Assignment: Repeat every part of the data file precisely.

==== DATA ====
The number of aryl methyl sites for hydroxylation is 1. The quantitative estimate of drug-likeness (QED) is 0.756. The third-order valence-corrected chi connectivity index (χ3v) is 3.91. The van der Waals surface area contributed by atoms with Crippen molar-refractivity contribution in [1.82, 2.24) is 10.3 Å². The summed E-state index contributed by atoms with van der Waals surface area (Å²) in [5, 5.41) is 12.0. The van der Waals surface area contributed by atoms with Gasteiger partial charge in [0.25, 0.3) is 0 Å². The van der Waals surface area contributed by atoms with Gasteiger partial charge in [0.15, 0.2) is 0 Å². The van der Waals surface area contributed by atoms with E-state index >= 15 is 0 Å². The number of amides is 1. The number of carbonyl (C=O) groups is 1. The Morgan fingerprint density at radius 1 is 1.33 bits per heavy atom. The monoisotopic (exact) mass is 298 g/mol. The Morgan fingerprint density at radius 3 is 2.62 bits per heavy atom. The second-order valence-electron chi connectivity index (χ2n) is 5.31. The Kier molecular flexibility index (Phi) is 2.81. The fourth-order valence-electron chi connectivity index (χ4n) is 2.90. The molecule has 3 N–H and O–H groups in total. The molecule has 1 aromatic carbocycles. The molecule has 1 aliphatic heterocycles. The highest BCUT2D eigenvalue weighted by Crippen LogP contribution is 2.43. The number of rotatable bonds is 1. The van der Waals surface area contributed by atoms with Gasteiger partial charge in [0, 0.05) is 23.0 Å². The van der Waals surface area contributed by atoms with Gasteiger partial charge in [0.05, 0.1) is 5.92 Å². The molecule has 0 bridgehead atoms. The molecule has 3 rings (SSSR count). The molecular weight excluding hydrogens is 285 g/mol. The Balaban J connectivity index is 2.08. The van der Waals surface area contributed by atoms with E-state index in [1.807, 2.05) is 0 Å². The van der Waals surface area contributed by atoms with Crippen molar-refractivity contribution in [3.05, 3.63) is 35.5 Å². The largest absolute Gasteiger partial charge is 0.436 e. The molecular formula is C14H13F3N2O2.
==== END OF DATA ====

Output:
The number of aryl methyl sites for hydroxylation is 1. The quantitative estimate of drug-likeness (QED) is 0.756. The third-order valence-corrected chi connectivity index (χ3v) is 3.91. The van der Waals surface area contributed by atoms with Crippen molar-refractivity contribution in [1.82, 2.24) is 10.3 Å². The summed E-state index contributed by atoms with van der Waals surface area (Å²) in [5, 5.41) is 12.0. The van der Waals surface area contributed by atoms with Gasteiger partial charge in [0.25, 0.3) is 0 Å². The van der Waals surface area contributed by atoms with Gasteiger partial charge in [0.15, 0.2) is 0 Å². The van der Waals surface area contributed by atoms with E-state index >= 15 is 0 Å². The number of amides is 1. The number of carbonyl (C=O) groups is 1. The Morgan fingerprint density at radius 1 is 1.33 bits per heavy atom. The monoisotopic (exact) mass is 298 g/mol. The Morgan fingerprint density at radius 3 is 2.62 bits per heavy atom. The second-order valence-electron chi connectivity index (χ2n) is 5.31. The Kier molecular flexibility index (Phi) is 2.81. The fourth-order valence-electron chi connectivity index (χ4n) is 2.90. The molecule has 3 N–H and O–H groups in total. The molecule has 1 aromatic carbocycles. The molecule has 1 aliphatic heterocycles. The highest BCUT2D eigenvalue weighted by Crippen LogP contribution is 2.43. The number of rotatable bonds is 1. The van der Waals surface area contributed by atoms with Gasteiger partial charge in [0, 0.05) is 23.0 Å². The van der Waals surface area contributed by atoms with Gasteiger partial charge in [0.05, 0.1) is 5.92 Å². The molecule has 0 bridgehead atoms. The molecule has 3 rings (SSSR count). The molecular weight excluding hydrogens is 285 g/mol. The Balaban J connectivity index is 2.08. The van der Waals surface area contributed by atoms with E-state index in [1.807, 2.05) is 0 Å². The van der Waals surface area contributed by atoms with Crippen molar-refractivity contribution in [3.05, 3.63) is 35.5 Å². The largest absolute Gasteiger partial charge is 0.436 e. The molecular formula is C14H13F3N2O2.